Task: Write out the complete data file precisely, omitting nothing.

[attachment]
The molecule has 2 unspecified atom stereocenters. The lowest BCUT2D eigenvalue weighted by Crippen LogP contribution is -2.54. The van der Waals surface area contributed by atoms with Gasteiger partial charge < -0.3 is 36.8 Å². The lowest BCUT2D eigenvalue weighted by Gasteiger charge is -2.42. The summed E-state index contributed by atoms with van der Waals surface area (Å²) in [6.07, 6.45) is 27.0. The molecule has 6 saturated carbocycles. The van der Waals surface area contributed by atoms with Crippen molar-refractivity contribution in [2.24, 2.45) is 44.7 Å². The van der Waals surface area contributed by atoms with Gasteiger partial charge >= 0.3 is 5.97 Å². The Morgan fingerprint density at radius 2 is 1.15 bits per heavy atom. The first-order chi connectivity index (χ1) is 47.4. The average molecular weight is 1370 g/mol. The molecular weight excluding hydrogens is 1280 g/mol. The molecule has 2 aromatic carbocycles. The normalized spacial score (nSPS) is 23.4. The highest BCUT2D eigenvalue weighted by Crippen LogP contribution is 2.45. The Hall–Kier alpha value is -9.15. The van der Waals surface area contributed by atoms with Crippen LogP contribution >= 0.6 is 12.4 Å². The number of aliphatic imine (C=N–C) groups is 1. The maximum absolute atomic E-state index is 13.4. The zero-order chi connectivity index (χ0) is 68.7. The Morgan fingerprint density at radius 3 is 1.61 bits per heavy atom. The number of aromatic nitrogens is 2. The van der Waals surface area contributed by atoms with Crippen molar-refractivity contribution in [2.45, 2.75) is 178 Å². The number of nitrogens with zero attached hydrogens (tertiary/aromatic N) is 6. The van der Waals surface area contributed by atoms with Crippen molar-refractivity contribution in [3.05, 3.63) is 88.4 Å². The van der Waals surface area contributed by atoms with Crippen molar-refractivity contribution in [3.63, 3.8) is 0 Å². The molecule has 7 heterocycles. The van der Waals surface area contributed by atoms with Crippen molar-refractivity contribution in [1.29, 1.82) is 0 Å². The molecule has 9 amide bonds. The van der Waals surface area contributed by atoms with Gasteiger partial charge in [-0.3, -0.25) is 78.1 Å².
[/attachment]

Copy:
The molecule has 2 unspecified atom stereocenters. The lowest BCUT2D eigenvalue weighted by Crippen LogP contribution is -2.54. The van der Waals surface area contributed by atoms with Gasteiger partial charge < -0.3 is 36.8 Å². The lowest BCUT2D eigenvalue weighted by Gasteiger charge is -2.42. The summed E-state index contributed by atoms with van der Waals surface area (Å²) in [6.07, 6.45) is 27.0. The molecule has 6 saturated carbocycles. The van der Waals surface area contributed by atoms with Crippen molar-refractivity contribution in [2.24, 2.45) is 44.7 Å². The van der Waals surface area contributed by atoms with Gasteiger partial charge >= 0.3 is 5.97 Å². The Morgan fingerprint density at radius 2 is 1.15 bits per heavy atom. The first-order chi connectivity index (χ1) is 47.4. The average molecular weight is 1370 g/mol. The molecular weight excluding hydrogens is 1280 g/mol. The molecule has 2 aromatic carbocycles. The normalized spacial score (nSPS) is 23.4. The highest BCUT2D eigenvalue weighted by Crippen LogP contribution is 2.45. The Hall–Kier alpha value is -9.15. The van der Waals surface area contributed by atoms with Crippen LogP contribution >= 0.6 is 12.4 Å². The number of aliphatic imine (C=N–C) groups is 1. The maximum absolute atomic E-state index is 13.4. The zero-order chi connectivity index (χ0) is 68.7. The Morgan fingerprint density at radius 3 is 1.61 bits per heavy atom. The number of aromatic nitrogens is 2. The van der Waals surface area contributed by atoms with Crippen molar-refractivity contribution in [2.45, 2.75) is 178 Å². The number of nitrogens with zero attached hydrogens (tertiary/aromatic N) is 6. The van der Waals surface area contributed by atoms with Crippen molar-refractivity contribution in [3.05, 3.63) is 88.4 Å². The van der Waals surface area contributed by atoms with Crippen molar-refractivity contribution in [3.63, 3.8) is 0 Å². The molecule has 7 heterocycles. The van der Waals surface area contributed by atoms with Crippen molar-refractivity contribution in [1.29, 1.82) is 0 Å². The molecule has 9 amide bonds. The van der Waals surface area contributed by atoms with Gasteiger partial charge in [-0.3, -0.25) is 78.1 Å².